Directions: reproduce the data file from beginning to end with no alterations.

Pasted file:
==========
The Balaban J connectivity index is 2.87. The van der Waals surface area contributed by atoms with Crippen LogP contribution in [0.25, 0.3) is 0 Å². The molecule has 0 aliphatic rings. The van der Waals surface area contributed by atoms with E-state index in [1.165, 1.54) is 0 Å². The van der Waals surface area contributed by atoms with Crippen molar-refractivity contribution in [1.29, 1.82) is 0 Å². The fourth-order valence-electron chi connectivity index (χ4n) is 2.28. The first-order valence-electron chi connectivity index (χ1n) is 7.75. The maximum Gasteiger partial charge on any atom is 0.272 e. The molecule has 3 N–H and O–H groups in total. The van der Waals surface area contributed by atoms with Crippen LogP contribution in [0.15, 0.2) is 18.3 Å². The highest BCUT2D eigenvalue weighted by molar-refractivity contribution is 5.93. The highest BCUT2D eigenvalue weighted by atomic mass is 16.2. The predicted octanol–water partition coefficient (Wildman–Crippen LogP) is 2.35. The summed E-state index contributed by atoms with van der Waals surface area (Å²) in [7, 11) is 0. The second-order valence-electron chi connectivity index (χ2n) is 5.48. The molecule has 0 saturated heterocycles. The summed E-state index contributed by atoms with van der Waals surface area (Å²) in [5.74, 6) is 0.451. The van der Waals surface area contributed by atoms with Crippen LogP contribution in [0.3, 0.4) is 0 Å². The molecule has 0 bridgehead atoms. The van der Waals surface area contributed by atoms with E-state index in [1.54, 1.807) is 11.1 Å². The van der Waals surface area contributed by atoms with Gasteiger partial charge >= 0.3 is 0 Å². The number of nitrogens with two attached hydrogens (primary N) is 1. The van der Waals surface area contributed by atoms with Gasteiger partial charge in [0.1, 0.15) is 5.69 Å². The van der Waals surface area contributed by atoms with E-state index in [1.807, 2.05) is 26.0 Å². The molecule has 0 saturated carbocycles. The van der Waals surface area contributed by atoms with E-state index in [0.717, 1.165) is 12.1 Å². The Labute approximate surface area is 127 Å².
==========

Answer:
The Balaban J connectivity index is 2.87. The van der Waals surface area contributed by atoms with Crippen LogP contribution in [0.25, 0.3) is 0 Å². The molecule has 0 aliphatic rings. The van der Waals surface area contributed by atoms with E-state index in [1.165, 1.54) is 0 Å². The van der Waals surface area contributed by atoms with Crippen molar-refractivity contribution in [1.29, 1.82) is 0 Å². The fourth-order valence-electron chi connectivity index (χ4n) is 2.28. The first-order valence-electron chi connectivity index (χ1n) is 7.75. The maximum Gasteiger partial charge on any atom is 0.272 e. The molecule has 3 N–H and O–H groups in total. The van der Waals surface area contributed by atoms with Crippen LogP contribution in [0.15, 0.2) is 18.3 Å². The highest BCUT2D eigenvalue weighted by molar-refractivity contribution is 5.93. The highest BCUT2D eigenvalue weighted by atomic mass is 16.2. The predicted octanol–water partition coefficient (Wildman–Crippen LogP) is 2.35. The summed E-state index contributed by atoms with van der Waals surface area (Å²) in [7, 11) is 0. The second-order valence-electron chi connectivity index (χ2n) is 5.48. The molecule has 0 saturated heterocycles. The summed E-state index contributed by atoms with van der Waals surface area (Å²) in [5.74, 6) is 0.451. The van der Waals surface area contributed by atoms with Crippen LogP contribution in [0.3, 0.4) is 0 Å². The molecule has 0 bridgehead atoms. The van der Waals surface area contributed by atoms with E-state index in [1.54, 1.807) is 11.1 Å². The van der Waals surface area contributed by atoms with Gasteiger partial charge >= 0.3 is 0 Å². The number of nitrogens with two attached hydrogens (primary N) is 1. The van der Waals surface area contributed by atoms with Gasteiger partial charge in [0.1, 0.15) is 5.69 Å². The van der Waals surface area contributed by atoms with E-state index in [1.807, 2.05) is 26.0 Å². The molecule has 0 saturated carbocycles. The van der Waals surface area contributed by atoms with E-state index in [0.717, 1.165) is 12.1 Å². The Labute approximate surface area is 127 Å².